A Vision for the Future
In April 2021, I reflected on the upheaval the coronavirus pandemic caused in our daily lives and on our campus. We learned and adapted and as vaccines became available, our faculty, staff, and students safely returned to campus this fall. We saw an increase in the number of students enrolled, as well as those who chose to come back to campus and continue their education – despite the national trend of lower enrollments at other universities. I look forward to our next chapter with a healthy and vaccinated community able to have in-person classes without masks or other types of PPE. All it takes is dedication to our Volunteer community.
In other good news, we have a new strategic vision for the university. The process began in December 2019, but was paused until late spring of 2021 due to the coronavirus pandemic. In October, the UT Board of Trustees approved the strategic vision and what we see as our role moving forward as the flagship land-grant university of the state.
Now, the college is similarly updating our vision and strategic plan for a new generation of students and faculty. As we move into that process, I have an opportunity to reflect on my leadership as dean and how the vision for the College of Arts and Sciences reflects that of the larger campus.
Our college vision is to provide Volunteer scholars and faculty with the tools to pursue knowledge to create the better world that both students and our junior faculty are focused on creating by solving the world’s many problems. Recruiting and retaining a diverse group of scholars and engaging our students as productive members of our academic community is one of our primary education goals. Through this community approach, we help our students develop skills and experiences that build a foundation for an engaged life. Our engagement, however, cannot stop when our students cross the stage at graduation.
A key component to our success is being able to provide an education based on a modern understanding that the liberal arts remain relevant in the 21st century. To this end, engaging with alumni is crucial. Our alumni live and work all across the globe and can provide internships or other educational opportunities for our students when needed. Their lived experiences are real-world examples of the breadth and depth of skills and opportunities at the heart of a liberal arts education.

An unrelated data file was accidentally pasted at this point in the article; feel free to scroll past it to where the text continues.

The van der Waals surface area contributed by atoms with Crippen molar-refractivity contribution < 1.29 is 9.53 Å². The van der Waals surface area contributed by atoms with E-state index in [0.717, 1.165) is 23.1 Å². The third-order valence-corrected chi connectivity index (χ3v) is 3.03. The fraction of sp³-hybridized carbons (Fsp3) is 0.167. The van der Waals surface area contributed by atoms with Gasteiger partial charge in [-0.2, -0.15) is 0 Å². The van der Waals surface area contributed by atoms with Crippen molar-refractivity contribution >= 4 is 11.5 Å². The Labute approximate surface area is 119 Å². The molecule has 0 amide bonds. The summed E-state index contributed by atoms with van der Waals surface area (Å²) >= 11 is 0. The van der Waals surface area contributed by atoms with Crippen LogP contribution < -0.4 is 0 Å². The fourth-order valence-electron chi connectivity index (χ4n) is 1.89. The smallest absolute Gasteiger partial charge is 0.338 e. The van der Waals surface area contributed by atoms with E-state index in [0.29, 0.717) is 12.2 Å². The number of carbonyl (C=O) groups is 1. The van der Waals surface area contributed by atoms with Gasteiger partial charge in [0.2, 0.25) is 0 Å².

The interdisciplinary nature of our college is a cornerstone of this university. Students are encouraged to explore and develop their critical thinking, writing, and communication skills, as well as their ability to adapt in a variety of courses. Many students will decide on a traditional major, but round it out with a minor(s) or certificate(s), making each educational experience unique to the student. As I think about the precipice upon which the nation and the world teeters, this variety of skills are critical for them to meet their aspirations of making a difference in the world.
I want us also to provide hope – hope that we can make a difference as Volunteers and hope that our students will help lead us all to a more certain, safe, and free world. The education we provide in the College of Arts and Sciences is foundational for that hope as our faculty provide the tools students need to understand the past and to then develop a sustainable and fairly shared world where each individual is appreciated for who they are and what they bring to the community effort. We have a significant role to play in educating and engaging these leaders of tomorrow.
Despite the ups and downs of 2021, we are ending on some good news. I’m excited to announce that we are adding a department! Our Africana Studies interdisciplinary program, which began after the 1968-69 academic year when students demanded an expanded educational curricula, will become the UT Department of Africana Studies in the spring of 2022. We are very excited about the fruition of the demands of students from 50+ years ago. Be on the lookout for events and celebrations in 2022.
Thank you for your continued support of UT, the College of Arts and Sciences, and our students, faculty, and staff. I hope you and your family and loved ones have a safe and healthy holiday season.
Theresa M. Lee
Dean, College of Arts and Sciences